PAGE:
The coronavirus crisis may be creating shortages of a drug commonly used to treat lupus and arthritis, according to guidance the Alabama Board of Pharmacy issued to the state's pharmacists Wednesday.
Patients have reported difficulties getting the drug hydroxychloroquine, the board said in a statement posted Wednesday on the Alabama Department of Public Health's website.
“We have received calls from patients who take the drug regularly to relieve symptoms of arthritis or lupus, and are now unable to refill the medication,” the board's statement read.
In recent tweets and press conferences, President Donald Trump has touted the drug — most commonly used to fight malaria — as a possible treatment for COVID-19, the virus that is sweeping across the globe in a pandemic. More than 280 Alabamians had the illness as of Wednesday morning, and one death, in Jackson County, has been confirmed.
According to the statement from the Board of Pharmacy, prescriptions for hydroxychloroquine and the related drug chloroquine have increased significantly “since these drugs were mentioned in Presidential press conferences.” Most of the new prescriptions were issued not to actual COVID-19 patients, but rather by doctors offering the drug "in case" a patient develops COVID-19.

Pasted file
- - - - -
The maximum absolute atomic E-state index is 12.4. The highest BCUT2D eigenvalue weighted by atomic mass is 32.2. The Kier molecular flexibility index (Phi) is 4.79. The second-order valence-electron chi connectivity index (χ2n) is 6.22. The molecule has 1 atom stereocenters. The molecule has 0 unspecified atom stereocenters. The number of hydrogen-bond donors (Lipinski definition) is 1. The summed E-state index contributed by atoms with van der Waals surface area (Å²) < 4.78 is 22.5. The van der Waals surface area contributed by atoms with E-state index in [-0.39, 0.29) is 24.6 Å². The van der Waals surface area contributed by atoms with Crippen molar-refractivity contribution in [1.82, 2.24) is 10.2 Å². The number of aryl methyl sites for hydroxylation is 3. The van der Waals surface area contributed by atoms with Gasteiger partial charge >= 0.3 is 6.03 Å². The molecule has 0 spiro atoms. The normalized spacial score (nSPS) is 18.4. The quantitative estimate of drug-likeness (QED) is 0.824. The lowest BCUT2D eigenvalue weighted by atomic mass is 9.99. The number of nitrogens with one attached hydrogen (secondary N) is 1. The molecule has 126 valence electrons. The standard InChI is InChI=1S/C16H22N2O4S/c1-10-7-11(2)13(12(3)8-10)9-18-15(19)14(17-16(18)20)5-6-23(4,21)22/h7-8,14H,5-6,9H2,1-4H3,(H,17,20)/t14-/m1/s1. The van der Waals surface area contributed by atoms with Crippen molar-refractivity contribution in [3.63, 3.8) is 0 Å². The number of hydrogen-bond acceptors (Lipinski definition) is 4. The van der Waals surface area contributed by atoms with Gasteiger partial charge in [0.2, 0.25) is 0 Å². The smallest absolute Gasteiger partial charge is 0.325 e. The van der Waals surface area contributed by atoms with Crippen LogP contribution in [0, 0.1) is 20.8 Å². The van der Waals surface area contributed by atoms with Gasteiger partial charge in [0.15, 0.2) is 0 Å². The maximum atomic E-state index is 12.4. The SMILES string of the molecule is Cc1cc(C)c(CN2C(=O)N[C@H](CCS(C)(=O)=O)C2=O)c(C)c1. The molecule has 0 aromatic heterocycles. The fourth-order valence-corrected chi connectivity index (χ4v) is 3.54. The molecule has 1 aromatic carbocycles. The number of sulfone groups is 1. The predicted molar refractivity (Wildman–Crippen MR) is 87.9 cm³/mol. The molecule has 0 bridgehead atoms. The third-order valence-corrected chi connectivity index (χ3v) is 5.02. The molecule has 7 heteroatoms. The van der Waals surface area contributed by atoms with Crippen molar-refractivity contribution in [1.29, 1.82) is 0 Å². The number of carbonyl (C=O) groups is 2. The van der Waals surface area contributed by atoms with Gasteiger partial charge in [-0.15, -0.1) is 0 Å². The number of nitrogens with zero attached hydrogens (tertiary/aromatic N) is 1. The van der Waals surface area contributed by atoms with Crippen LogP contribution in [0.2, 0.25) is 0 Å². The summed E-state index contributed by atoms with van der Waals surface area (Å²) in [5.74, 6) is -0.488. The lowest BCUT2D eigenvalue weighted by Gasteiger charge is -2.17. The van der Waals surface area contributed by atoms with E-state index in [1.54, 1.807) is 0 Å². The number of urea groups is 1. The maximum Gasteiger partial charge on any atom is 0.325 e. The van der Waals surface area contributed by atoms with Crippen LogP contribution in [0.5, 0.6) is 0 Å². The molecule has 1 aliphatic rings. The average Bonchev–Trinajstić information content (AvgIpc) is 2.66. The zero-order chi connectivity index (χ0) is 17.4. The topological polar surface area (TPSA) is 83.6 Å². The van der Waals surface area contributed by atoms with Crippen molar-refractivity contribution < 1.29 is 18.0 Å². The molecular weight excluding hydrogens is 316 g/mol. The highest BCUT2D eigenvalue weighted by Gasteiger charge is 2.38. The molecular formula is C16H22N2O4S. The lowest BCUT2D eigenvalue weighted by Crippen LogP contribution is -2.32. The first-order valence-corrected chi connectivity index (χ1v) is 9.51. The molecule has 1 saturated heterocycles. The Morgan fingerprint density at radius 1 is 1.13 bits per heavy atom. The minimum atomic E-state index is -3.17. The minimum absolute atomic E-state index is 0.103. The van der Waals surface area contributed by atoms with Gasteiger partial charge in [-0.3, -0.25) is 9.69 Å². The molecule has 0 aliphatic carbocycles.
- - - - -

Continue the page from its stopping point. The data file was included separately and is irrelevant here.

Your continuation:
“It's like the toilet paper thing,” said Donnie Calhoun, owner of Calhoun Compounding Pharmacy in Anniston. “People are saying, 'I want it in case I need it.”
Calhoun said wholesalers have been more reluctant to let go of the drug since it began being mentioned as a possible COVID-19 treatment. He said he believed that reluctance is linked to wholesalers' belief that they'll be asked to supply a lot of the drug if it does become a primary treatment for COVID-19.
Calhoun is quick to point out that there's still not conclusive evidence that the drug works for coronavirus. That's something the pharmacy board also said in its Wednesday statement.
The board's statement also noted that hydroxychloroquine has a long half-life in the body — meaning that patients who use the drug regularly might have to wait five months for side effects to wear off.
Calhoun said the drug can cause nausea, among other problems. He said he has sometimes dispensed the drug to people going on mission trips to countries where malaria is a risk. He said some of those patients have told him they never want to take it again.
"This is a pretty rough drug," he said.
The board's statement doesn't place any restrictions on pharmacists, but does warn that if the drug causes major problems for patients, there “may not be protection” for pharmacists who fill off-label prescriptions for it.